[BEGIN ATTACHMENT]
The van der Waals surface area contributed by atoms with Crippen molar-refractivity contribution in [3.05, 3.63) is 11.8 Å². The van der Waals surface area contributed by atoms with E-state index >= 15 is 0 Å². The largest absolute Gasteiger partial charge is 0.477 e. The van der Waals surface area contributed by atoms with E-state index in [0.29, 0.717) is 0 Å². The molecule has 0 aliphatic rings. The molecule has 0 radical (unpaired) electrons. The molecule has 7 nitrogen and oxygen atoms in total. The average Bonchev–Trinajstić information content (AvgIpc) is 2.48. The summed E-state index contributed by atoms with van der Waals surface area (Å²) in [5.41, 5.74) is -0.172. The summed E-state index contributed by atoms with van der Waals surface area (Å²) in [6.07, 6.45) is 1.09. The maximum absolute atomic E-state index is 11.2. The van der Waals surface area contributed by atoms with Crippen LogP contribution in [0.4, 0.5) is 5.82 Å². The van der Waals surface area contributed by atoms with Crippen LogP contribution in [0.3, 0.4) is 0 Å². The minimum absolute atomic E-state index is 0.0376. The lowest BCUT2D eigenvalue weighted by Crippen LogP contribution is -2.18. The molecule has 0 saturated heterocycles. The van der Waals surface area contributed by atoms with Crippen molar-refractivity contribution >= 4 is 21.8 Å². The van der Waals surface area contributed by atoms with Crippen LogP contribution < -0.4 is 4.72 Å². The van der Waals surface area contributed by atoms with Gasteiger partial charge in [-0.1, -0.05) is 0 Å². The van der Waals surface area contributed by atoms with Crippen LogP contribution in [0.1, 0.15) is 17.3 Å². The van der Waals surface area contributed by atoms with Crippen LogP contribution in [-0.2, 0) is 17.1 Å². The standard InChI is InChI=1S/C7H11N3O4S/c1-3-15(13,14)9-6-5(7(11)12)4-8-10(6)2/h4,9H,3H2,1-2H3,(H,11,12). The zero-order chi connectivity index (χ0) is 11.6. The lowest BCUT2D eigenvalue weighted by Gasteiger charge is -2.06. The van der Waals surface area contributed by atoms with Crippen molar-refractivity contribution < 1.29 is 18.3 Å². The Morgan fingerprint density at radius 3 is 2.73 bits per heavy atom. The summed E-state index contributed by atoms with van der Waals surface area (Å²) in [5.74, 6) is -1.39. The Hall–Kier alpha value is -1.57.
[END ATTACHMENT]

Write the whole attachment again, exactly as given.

The van der Waals surface area contributed by atoms with Crippen molar-refractivity contribution in [3.05, 3.63) is 11.8 Å². The van der Waals surface area contributed by atoms with E-state index >= 15 is 0 Å². The largest absolute Gasteiger partial charge is 0.477 e. The van der Waals surface area contributed by atoms with E-state index in [0.29, 0.717) is 0 Å². The molecule has 0 aliphatic rings. The molecule has 0 radical (unpaired) electrons. The molecule has 7 nitrogen and oxygen atoms in total. The average Bonchev–Trinajstić information content (AvgIpc) is 2.48. The summed E-state index contributed by atoms with van der Waals surface area (Å²) in [5.41, 5.74) is -0.172. The summed E-state index contributed by atoms with van der Waals surface area (Å²) in [6.07, 6.45) is 1.09. The maximum absolute atomic E-state index is 11.2. The van der Waals surface area contributed by atoms with Crippen LogP contribution in [0.4, 0.5) is 5.82 Å². The van der Waals surface area contributed by atoms with Crippen LogP contribution in [0.3, 0.4) is 0 Å². The minimum absolute atomic E-state index is 0.0376. The lowest BCUT2D eigenvalue weighted by Crippen LogP contribution is -2.18. The molecule has 0 saturated heterocycles. The van der Waals surface area contributed by atoms with Crippen molar-refractivity contribution >= 4 is 21.8 Å². The van der Waals surface area contributed by atoms with Crippen LogP contribution < -0.4 is 4.72 Å². The van der Waals surface area contributed by atoms with Gasteiger partial charge in [-0.1, -0.05) is 0 Å². The van der Waals surface area contributed by atoms with Crippen LogP contribution in [0.1, 0.15) is 17.3 Å². The van der Waals surface area contributed by atoms with Crippen LogP contribution in [-0.2, 0) is 17.1 Å². The standard InChI is InChI=1S/C7H11N3O4S/c1-3-15(13,14)9-6-5(7(11)12)4-8-10(6)2/h4,9H,3H2,1-2H3,(H,11,12). The zero-order chi connectivity index (χ0) is 11.6. The lowest BCUT2D eigenvalue weighted by Gasteiger charge is -2.06. The van der Waals surface area contributed by atoms with Crippen molar-refractivity contribution < 1.29 is 18.3 Å². The Morgan fingerprint density at radius 3 is 2.73 bits per heavy atom. The summed E-state index contributed by atoms with van der Waals surface area (Å²) in [5.74, 6) is -1.39. The Hall–Kier alpha value is -1.57.